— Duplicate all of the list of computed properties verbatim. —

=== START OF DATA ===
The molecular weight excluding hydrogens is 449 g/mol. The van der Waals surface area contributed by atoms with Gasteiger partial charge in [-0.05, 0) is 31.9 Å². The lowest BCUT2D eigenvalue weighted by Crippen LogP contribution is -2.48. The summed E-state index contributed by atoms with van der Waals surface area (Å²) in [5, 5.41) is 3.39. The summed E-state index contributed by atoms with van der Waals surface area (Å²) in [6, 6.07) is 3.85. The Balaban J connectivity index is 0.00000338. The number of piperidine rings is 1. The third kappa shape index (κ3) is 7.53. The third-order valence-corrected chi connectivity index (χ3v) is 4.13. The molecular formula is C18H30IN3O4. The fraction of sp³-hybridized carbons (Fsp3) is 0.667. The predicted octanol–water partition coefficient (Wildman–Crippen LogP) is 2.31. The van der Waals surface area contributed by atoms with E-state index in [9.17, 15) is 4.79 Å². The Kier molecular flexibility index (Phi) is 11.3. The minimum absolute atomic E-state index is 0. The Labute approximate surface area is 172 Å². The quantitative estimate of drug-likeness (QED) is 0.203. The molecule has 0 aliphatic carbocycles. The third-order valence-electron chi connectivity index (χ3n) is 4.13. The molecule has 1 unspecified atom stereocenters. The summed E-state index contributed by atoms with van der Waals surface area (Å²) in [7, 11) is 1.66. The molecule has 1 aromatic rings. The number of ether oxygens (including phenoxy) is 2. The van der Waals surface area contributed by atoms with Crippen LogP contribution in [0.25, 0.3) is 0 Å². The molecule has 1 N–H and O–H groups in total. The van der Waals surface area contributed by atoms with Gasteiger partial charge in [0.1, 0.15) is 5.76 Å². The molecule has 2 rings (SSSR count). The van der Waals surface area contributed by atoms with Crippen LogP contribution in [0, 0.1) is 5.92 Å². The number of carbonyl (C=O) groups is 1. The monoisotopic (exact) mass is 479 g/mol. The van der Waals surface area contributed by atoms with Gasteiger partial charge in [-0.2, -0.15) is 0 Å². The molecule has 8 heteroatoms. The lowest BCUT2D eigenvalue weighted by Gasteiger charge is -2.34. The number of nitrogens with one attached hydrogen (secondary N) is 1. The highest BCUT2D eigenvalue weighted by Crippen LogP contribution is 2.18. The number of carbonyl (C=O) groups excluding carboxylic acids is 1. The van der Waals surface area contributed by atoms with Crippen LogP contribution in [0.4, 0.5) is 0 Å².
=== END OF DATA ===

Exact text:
The molecular weight excluding hydrogens is 449 g/mol. The van der Waals surface area contributed by atoms with Gasteiger partial charge in [-0.05, 0) is 31.9 Å². The lowest BCUT2D eigenvalue weighted by Crippen LogP contribution is -2.48. The summed E-state index contributed by atoms with van der Waals surface area (Å²) in [5, 5.41) is 3.39. The summed E-state index contributed by atoms with van der Waals surface area (Å²) in [6, 6.07) is 3.85. The Balaban J connectivity index is 0.00000338. The number of piperidine rings is 1. The third kappa shape index (κ3) is 7.53. The third-order valence-corrected chi connectivity index (χ3v) is 4.13. The molecular formula is C18H30IN3O4. The fraction of sp³-hybridized carbons (Fsp3) is 0.667. The predicted octanol–water partition coefficient (Wildman–Crippen LogP) is 2.31. The van der Waals surface area contributed by atoms with E-state index in [9.17, 15) is 4.79 Å². The Kier molecular flexibility index (Phi) is 11.3. The minimum absolute atomic E-state index is 0. The Labute approximate surface area is 172 Å². The quantitative estimate of drug-likeness (QED) is 0.203. The molecule has 0 aliphatic carbocycles. The third-order valence-electron chi connectivity index (χ3n) is 4.13. The molecule has 1 unspecified atom stereocenters. The summed E-state index contributed by atoms with van der Waals surface area (Å²) in [7, 11) is 1.66. The molecule has 1 aromatic rings. The number of ether oxygens (including phenoxy) is 2. The van der Waals surface area contributed by atoms with Crippen LogP contribution in [0.25, 0.3) is 0 Å². The molecule has 1 N–H and O–H groups in total. The van der Waals surface area contributed by atoms with Gasteiger partial charge in [0.1, 0.15) is 5.76 Å². The molecule has 2 rings (SSSR count). The van der Waals surface area contributed by atoms with Crippen LogP contribution in [0, 0.1) is 5.92 Å². The number of carbonyl (C=O) groups is 1. The monoisotopic (exact) mass is 479 g/mol. The van der Waals surface area contributed by atoms with Gasteiger partial charge in [-0.2, -0.15) is 0 Å². The molecule has 8 heteroatoms. The lowest BCUT2D eigenvalue weighted by Gasteiger charge is -2.34. The number of nitrogens with one attached hydrogen (secondary N) is 1. The highest BCUT2D eigenvalue weighted by Crippen LogP contribution is 2.18. The number of carbonyl (C=O) groups excluding carboxylic acids is 1. The van der Waals surface area contributed by atoms with Crippen LogP contribution in [0.4, 0.5) is 0 Å².